It’s a hectic week for Geena Davis, who heads to New York in a couple of days to start filming “Marjorie Prime” with Jon Hamm. Before that, the Oscar-winning feminist actress is doing her utmost to bring attention to the Friday opening of “In My Father’s House.” This is the first winner out of Davis’ Bentonville Film Festival (BFF) to hit theaters — some 20 AMC movie houses across the land — accompanied by a symposium tour with filmmakers Ricki Stern and Annie Sundberg.
“It’s a great, fascinating story,” she says of the saga of hip-hop artist and songwriter Che “Rhymefest” Smith, who purchased his childhood home on Chicago’s South Side with the idea of raising his new family in the same house where he grew up — and soon found out that his estranged father was a homeless alcoholic living only blocks away.
Davis launched BFF to bring attention to films made by women and minorities, with a key proviso being that the top three winners would be guaranteed distribution. But BFF has done much better than that. She is thrilled to let us know that 87 percent of the films shown at the fest in May have been picked up by distributors.
This is the latest push in a long drive for Davis, who’s identified with such strong female roles as Dottie Hinson of “A League of their Own,” Thelma Dickinson of “Thelma & Louise” and the title character on TV’s “Commander in Chief.” She started her Institute on Gender in Media nearly a decade ago now, the impetus being her observation of a vast discrepancy in the number of male and female characters in the children’s programming her daughter was seeing.
“It made no sense to me that in the 21st century they not show kids equally,” Davis says.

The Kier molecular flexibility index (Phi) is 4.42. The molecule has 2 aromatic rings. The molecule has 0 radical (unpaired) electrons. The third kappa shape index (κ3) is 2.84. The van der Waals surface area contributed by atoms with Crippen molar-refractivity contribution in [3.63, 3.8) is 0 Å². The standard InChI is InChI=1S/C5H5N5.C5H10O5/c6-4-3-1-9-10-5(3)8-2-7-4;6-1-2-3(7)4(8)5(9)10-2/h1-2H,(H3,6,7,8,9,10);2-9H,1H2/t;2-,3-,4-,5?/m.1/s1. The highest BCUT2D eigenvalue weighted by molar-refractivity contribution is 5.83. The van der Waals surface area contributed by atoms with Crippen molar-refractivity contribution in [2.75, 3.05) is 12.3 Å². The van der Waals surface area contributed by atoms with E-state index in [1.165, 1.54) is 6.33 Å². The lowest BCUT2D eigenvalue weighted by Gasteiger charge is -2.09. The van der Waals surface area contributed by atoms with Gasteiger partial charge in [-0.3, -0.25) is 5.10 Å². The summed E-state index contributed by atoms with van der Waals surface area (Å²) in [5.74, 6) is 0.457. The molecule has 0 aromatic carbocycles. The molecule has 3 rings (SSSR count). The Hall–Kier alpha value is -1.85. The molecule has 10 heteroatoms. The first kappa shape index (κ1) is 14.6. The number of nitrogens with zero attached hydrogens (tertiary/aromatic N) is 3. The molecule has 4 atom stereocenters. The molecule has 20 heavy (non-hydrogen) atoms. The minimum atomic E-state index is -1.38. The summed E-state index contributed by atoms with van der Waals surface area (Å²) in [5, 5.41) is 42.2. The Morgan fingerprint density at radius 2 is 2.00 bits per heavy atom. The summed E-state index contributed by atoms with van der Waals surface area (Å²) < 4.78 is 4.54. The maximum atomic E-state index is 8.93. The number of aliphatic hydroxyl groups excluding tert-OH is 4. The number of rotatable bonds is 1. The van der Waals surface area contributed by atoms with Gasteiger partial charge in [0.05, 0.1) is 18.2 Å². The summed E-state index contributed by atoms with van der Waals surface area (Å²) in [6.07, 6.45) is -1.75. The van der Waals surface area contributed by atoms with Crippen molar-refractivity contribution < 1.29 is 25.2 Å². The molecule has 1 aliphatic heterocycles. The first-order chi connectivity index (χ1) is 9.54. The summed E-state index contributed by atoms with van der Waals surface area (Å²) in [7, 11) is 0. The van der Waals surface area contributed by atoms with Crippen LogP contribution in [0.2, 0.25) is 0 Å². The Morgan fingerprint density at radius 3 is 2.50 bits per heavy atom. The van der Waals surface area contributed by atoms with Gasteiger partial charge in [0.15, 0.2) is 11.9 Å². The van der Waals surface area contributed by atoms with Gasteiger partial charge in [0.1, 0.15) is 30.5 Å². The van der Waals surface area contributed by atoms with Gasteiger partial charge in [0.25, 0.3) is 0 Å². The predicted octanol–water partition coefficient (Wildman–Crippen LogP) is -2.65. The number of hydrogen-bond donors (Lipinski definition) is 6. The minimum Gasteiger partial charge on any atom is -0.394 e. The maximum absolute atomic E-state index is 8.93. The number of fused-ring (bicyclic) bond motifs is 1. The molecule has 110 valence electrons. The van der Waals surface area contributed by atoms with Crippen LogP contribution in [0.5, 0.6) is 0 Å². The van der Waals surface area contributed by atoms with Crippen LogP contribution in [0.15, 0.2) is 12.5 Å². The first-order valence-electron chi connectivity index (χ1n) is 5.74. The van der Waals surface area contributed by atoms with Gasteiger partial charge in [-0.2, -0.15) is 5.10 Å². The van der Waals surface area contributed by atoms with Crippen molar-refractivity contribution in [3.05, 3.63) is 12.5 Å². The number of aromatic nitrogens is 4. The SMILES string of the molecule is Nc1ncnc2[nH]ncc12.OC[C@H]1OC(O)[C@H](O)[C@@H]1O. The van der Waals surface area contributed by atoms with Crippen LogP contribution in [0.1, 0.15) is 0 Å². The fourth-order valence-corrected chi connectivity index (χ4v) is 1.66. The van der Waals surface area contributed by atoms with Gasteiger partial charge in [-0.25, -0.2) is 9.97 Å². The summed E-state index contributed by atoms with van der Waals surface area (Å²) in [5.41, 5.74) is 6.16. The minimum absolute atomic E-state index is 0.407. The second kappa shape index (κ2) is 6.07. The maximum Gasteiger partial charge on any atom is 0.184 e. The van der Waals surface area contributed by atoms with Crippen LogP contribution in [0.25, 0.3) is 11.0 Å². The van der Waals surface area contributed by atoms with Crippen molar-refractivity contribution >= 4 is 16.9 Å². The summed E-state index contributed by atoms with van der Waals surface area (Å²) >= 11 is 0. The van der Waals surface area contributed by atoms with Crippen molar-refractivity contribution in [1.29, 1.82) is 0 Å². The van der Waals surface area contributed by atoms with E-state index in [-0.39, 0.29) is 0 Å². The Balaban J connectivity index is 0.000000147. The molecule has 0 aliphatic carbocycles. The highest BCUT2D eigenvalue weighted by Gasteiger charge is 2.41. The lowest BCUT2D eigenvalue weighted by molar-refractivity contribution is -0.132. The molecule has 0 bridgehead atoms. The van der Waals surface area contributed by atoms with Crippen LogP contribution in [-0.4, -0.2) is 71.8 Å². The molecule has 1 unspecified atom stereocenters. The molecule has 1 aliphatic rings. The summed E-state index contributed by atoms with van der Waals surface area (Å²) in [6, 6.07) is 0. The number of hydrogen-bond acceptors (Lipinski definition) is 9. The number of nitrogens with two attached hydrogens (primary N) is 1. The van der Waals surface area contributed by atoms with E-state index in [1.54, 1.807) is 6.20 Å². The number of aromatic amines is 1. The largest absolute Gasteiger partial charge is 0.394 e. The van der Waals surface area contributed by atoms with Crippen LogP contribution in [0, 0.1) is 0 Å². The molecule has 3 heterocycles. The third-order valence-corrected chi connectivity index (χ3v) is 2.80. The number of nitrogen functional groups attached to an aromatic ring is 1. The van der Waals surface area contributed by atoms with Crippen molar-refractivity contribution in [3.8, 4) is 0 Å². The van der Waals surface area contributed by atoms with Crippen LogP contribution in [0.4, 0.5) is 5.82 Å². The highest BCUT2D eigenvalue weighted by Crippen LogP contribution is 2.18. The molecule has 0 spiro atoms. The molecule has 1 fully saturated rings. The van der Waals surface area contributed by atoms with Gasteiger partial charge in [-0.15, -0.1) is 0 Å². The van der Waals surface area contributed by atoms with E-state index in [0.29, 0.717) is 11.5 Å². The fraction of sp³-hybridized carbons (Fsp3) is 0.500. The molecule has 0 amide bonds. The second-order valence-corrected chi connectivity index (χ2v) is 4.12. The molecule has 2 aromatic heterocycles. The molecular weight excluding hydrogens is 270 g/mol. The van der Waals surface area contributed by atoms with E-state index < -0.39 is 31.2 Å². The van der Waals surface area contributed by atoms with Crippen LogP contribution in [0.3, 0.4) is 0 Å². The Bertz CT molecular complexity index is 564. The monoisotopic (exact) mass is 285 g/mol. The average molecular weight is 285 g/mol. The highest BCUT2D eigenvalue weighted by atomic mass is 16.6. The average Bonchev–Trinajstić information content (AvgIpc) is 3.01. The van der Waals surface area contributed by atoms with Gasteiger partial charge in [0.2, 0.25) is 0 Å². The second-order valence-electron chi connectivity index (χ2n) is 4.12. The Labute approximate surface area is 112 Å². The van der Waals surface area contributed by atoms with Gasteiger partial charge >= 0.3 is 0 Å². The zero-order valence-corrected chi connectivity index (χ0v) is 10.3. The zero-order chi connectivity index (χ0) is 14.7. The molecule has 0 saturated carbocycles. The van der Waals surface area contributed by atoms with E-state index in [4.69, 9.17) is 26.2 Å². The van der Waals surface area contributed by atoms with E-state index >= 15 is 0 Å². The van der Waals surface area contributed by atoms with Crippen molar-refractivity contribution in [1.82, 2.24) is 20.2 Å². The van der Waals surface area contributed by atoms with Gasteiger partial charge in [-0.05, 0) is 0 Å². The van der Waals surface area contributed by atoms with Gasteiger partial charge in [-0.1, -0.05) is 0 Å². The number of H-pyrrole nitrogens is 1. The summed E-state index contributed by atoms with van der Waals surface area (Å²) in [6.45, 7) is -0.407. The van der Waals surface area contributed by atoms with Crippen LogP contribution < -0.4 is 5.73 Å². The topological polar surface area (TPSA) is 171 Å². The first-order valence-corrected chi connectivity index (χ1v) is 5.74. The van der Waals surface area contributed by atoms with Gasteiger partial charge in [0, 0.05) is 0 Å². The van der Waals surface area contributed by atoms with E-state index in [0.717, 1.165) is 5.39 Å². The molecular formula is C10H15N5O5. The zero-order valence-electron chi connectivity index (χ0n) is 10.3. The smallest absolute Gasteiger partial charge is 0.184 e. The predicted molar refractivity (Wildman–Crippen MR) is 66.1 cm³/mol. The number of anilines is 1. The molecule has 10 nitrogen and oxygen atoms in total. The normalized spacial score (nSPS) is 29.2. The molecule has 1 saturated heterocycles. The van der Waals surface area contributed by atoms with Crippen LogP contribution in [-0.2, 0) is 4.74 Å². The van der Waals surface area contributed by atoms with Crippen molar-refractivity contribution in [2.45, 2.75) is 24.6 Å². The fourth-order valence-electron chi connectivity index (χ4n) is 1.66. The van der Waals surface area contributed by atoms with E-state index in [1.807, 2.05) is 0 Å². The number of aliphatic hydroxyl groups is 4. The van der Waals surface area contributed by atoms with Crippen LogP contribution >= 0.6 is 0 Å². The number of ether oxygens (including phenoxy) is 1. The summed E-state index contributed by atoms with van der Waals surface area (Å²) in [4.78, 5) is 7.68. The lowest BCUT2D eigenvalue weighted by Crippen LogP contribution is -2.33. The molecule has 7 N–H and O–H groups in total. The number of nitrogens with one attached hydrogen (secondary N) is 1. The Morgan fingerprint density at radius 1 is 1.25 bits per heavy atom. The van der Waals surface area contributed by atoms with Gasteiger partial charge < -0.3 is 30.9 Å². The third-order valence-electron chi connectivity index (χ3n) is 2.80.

“People kept telling me they were sure the problem was fixed” — but that was hardly the case.
In fact, research eventually showed that there had been virtually no change in the percentages of male-to-female characters in children’s media since 1946. A study supported by the Institute, led by Stacy L. Smith, PhD, at USC’s Annenberg School for Communication and Journalism,
referenced 275 prime time programs in the Spring of 2012 and found that only 38.9 per cent of the characters seen were female — which was better than the female representation found in samplings of family films (28.3 per cent) and children’s shows (30.8) in the same study.
Davis says, “Right from the beginning my philosophy has been: ‘My approach is going to be positive. It’s not going to be public. It’s not going to be shaming. Quietly, in my friendly way, I will talk to my colleagues in the industry. I will talk behind the scenes to leaders and decision-makers, directly.’ It seemed more efficient that way,” adds Davis, who knows anyone who is anyone in film and TV.
Response has been good. Disney, for example, has asked her to come and talk to different divisions in the company on multiple occasions. “They’re very interested in making the change, so we’ll see.”
Speaking of the representation of females and males seen not only in children’s programming, but across media, she says, “I feel very confident that within a few years, for the first time, there will be parity. When the needle finally moves, it’s going to be historic. There’s no reason it shouldn’t be equal.”
The outlook for women filmmakers is a whole other matter. “The problem of female directors is just awful, it’s terrible. Awareness has not helped in that regard. Every year statistics come out that show it.” When Kathryn Bigelow became the first female to win a Best Director Oscar in 2012, “people said, ‘Now it will change.’ I said, ‘I certainly hope so, but I’m not sure. We’ll see. We’ll keep trying.'”
Meanwhile, there’s “Marjorie Prime,” which she’ll begin shooting Sunday. The sci-fi dramedy, based on the 2014 Pulitzer Prize-nominated play by Jordan Harrison, has Lois Smith as an octogenarian who, thanks to the wonders of technology, has a hologram of her late husband as he was in his 30s and 40s in her house. Hamm plays the hologram and Davis is Smith’s understandably anxious daughter.
“It’s an interesting premise without being too cute or too sci-fi,” she says. Will she be doing some green screen work? “You know, I think there will be no special effects,” answers Davis. “I’m almost sure there will be no special effects, which is exciting to me.”
What’s also exciting about the film? Its gender-balanced cast.